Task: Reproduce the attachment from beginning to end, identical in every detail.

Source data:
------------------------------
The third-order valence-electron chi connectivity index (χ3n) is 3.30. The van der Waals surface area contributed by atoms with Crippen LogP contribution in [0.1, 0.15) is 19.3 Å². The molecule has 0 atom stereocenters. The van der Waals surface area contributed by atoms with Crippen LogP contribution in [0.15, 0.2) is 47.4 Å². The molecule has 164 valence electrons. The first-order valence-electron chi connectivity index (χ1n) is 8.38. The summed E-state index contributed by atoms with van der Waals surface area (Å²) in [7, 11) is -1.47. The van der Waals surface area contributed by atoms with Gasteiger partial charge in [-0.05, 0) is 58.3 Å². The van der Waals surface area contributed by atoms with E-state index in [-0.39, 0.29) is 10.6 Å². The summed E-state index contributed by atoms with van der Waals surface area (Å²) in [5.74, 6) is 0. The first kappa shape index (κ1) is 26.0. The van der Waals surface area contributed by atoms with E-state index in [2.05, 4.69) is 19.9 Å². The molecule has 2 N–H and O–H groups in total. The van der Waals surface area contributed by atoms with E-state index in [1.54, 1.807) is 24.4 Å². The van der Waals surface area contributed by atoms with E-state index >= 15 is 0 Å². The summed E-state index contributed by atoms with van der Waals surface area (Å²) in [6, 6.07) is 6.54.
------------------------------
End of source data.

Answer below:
The third-order valence-electron chi connectivity index (χ3n) is 3.30. The van der Waals surface area contributed by atoms with Crippen LogP contribution in [0.1, 0.15) is 19.3 Å². The molecule has 0 atom stereocenters. The van der Waals surface area contributed by atoms with Crippen LogP contribution in [0.15, 0.2) is 47.4 Å². The molecule has 164 valence electrons. The first-order valence-electron chi connectivity index (χ1n) is 8.38. The summed E-state index contributed by atoms with van der Waals surface area (Å²) in [7, 11) is -1.47. The van der Waals surface area contributed by atoms with Gasteiger partial charge in [-0.05, 0) is 58.3 Å². The van der Waals surface area contributed by atoms with E-state index in [-0.39, 0.29) is 10.6 Å². The summed E-state index contributed by atoms with van der Waals surface area (Å²) in [5.74, 6) is 0. The first kappa shape index (κ1) is 26.0. The van der Waals surface area contributed by atoms with E-state index in [2.05, 4.69) is 19.9 Å². The molecule has 2 N–H and O–H groups in total. The van der Waals surface area contributed by atoms with E-state index in [1.54, 1.807) is 24.4 Å². The van der Waals surface area contributed by atoms with E-state index >= 15 is 0 Å². The summed E-state index contributed by atoms with van der Waals surface area (Å²) in [6, 6.07) is 6.54.